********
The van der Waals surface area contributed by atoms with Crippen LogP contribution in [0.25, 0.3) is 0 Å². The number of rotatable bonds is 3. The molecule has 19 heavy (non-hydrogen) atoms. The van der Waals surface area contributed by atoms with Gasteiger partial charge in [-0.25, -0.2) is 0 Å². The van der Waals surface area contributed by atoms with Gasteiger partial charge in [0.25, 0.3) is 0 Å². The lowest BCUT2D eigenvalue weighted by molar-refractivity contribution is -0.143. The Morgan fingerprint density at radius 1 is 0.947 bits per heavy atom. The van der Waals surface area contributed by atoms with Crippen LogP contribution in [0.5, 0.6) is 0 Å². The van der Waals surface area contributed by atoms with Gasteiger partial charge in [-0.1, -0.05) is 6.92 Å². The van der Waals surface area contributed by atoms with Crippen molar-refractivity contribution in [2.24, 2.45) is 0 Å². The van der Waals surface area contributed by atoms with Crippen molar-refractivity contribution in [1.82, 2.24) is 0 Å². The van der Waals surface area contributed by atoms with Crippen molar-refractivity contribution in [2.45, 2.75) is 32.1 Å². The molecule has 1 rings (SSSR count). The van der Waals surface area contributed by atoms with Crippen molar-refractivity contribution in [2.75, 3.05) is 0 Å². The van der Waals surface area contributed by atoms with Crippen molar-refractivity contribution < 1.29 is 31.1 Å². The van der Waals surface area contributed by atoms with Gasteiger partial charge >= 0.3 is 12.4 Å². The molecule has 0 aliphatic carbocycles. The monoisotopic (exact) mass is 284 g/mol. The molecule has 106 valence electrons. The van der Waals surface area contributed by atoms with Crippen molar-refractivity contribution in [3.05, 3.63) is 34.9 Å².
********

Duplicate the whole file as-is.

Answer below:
The van der Waals surface area contributed by atoms with Crippen LogP contribution in [0.25, 0.3) is 0 Å². The number of rotatable bonds is 3. The molecule has 19 heavy (non-hydrogen) atoms. The van der Waals surface area contributed by atoms with Gasteiger partial charge in [-0.25, -0.2) is 0 Å². The van der Waals surface area contributed by atoms with Gasteiger partial charge in [0.25, 0.3) is 0 Å². The lowest BCUT2D eigenvalue weighted by molar-refractivity contribution is -0.143. The Morgan fingerprint density at radius 1 is 0.947 bits per heavy atom. The van der Waals surface area contributed by atoms with Crippen LogP contribution in [0.5, 0.6) is 0 Å². The van der Waals surface area contributed by atoms with Gasteiger partial charge in [-0.1, -0.05) is 6.92 Å². The van der Waals surface area contributed by atoms with Crippen molar-refractivity contribution in [2.24, 2.45) is 0 Å². The van der Waals surface area contributed by atoms with Crippen molar-refractivity contribution in [1.82, 2.24) is 0 Å². The van der Waals surface area contributed by atoms with Crippen molar-refractivity contribution in [2.45, 2.75) is 32.1 Å². The molecule has 1 rings (SSSR count). The van der Waals surface area contributed by atoms with Crippen molar-refractivity contribution in [2.75, 3.05) is 0 Å². The van der Waals surface area contributed by atoms with Crippen molar-refractivity contribution < 1.29 is 31.1 Å². The van der Waals surface area contributed by atoms with Gasteiger partial charge >= 0.3 is 12.4 Å². The molecule has 0 aliphatic carbocycles. The monoisotopic (exact) mass is 284 g/mol. The molecule has 106 valence electrons. The van der Waals surface area contributed by atoms with Crippen molar-refractivity contribution in [3.05, 3.63) is 34.9 Å².